The appearance of the Soybean Rust (Asian Rust) virus in the U.S. crop in November 2004 should aid the fungicide division's growth (about 20% of revenue). If the disease were to prove as potent (which so far, it has not) as it has proved to be in Latin America, based on the U.S. Department of Agriculture's (USDA's) initial estimate of the cost of treating a total market in the U.S. at $20.00 per acre, this could lead to a U.S. market of at least $750 million. Although the sales in US have slowed down during the last quarter due to de-stocking of farmers, we are still on track to get to $300-$350 million in sales previously forecasted. We still think Management will execute properly as it has demonstrated by having the fungicide approved in the US, while BAYER AG has not.
Short-term catalyst for the seeds division: Increasing population and diminishing area of cultivable land available are the key long-term positives for the Seeds division. Although it represents about 23% of revenue, the potential for Syngenta increasing its contribution from the seeds division should not be overlooked by investors. The resulting decline in arable land per capita means that yield improvements will be the key to increasing food production. This must come from improving seed technologies as human efforts and irrigation have only a limited impact on the overall yield of agriculture. Low grain inventories should act as a short-term catalyst for farmers to keep yield improvements as a key priority. We believe these factors will increase demand for seeds in the short-to-medium term.
Cost-cutting credentials: At the time of the merger of Novartis agribusiness with Zeneca agrochemicals business to form Syngenta, $525 million of total cost savings were identified through the implementation of synergy programs at an estimated cost of $900 million. This was increased in 2002 to forecast annualized cost savings of $625 million at a projected total cash cost of approximately $1 billion. The cumulative net cash cost to date, related to the merger, integration, and synergy program, is approximately $821 million after sundry associated asset disposal proceeds. Since the start of the program, cumulative annual savings of $559 million have been generated, including an additional $197 million in 2003. It is now expected that the target savings will be achieved in 2004, given the recent successful execution. We think management will properly execute the new cost-cutting program and save Syngenta $300 million per year until 2008, as measured by comparing total costs against 2003 reported costs, excluding variances arising, due to exchange rate movements, changes in sales volumes or mix, and specifically identified expenditures, such as growth projects. This program will include the relocation of assets to lower cost regions, a further reduction of the asset base, an increase in the globalization of purchasing, and the outsourcing of some administrative processes. It remains to be seen if management achieves these targets but its cost-cutting credentials support our view.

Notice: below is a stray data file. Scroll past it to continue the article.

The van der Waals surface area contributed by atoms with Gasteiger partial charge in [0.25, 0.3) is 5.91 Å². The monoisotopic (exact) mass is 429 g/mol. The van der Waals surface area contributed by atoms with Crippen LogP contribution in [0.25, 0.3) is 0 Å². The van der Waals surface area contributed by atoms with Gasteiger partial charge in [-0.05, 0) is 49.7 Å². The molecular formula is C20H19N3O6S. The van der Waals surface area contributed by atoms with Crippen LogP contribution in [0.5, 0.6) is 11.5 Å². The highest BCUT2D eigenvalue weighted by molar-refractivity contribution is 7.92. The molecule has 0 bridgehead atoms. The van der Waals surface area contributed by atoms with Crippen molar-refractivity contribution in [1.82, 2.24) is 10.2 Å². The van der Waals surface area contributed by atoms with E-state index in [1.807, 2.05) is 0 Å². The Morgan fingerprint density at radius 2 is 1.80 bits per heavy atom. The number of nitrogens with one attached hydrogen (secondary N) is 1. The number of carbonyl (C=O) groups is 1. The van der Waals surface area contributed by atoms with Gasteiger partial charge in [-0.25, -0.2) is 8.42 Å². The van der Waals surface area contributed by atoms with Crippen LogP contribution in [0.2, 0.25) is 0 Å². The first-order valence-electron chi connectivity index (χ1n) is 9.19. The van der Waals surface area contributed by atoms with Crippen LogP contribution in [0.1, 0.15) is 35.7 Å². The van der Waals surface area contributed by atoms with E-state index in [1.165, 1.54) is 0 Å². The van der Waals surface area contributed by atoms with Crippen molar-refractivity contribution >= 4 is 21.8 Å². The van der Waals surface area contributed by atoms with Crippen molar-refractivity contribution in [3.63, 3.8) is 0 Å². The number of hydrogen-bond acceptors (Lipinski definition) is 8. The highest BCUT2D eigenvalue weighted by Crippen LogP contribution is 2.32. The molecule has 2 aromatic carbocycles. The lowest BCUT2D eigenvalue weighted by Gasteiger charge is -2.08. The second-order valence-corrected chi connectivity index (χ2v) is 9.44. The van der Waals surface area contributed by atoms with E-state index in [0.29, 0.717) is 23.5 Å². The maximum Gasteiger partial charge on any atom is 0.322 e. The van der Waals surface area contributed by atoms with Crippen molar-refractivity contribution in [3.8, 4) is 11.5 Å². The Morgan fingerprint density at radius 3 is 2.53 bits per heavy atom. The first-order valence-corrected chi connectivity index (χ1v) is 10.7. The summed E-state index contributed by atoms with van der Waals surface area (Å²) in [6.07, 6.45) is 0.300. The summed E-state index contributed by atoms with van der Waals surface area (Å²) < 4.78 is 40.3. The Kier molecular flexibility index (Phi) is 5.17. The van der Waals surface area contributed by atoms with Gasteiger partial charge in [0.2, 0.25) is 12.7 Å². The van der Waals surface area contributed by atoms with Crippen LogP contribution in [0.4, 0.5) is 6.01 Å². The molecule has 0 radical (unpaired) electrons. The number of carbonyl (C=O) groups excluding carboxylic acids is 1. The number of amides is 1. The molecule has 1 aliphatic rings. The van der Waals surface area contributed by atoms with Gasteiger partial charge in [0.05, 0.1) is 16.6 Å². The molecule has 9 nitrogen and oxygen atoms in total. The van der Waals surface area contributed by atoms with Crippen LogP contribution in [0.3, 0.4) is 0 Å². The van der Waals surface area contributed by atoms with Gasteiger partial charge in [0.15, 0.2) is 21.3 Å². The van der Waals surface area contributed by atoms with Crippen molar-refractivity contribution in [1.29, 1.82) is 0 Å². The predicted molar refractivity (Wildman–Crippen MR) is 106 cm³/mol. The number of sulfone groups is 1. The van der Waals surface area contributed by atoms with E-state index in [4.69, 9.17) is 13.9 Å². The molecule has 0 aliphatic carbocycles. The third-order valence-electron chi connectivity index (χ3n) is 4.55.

Potential for rising pay-outs: A favorable product mix that has given Syngenta earnings stability over the past the cost-cutting measures, which seem attainable, given management's execution capabilities and short-term momentum in revenue growth will ultimately translate to higher cash flows. Given that management has a clear commitment to return cash to shareholders, we believe that the potential for a dividend increase is becoming evident. Investors should not overlook Syngenta's potential for increasing its dividend in the not so medium term, as the recent acquisitions of Advanta and Golden Harvest eliminate the possibility of deploying cash flows in those types of transactions.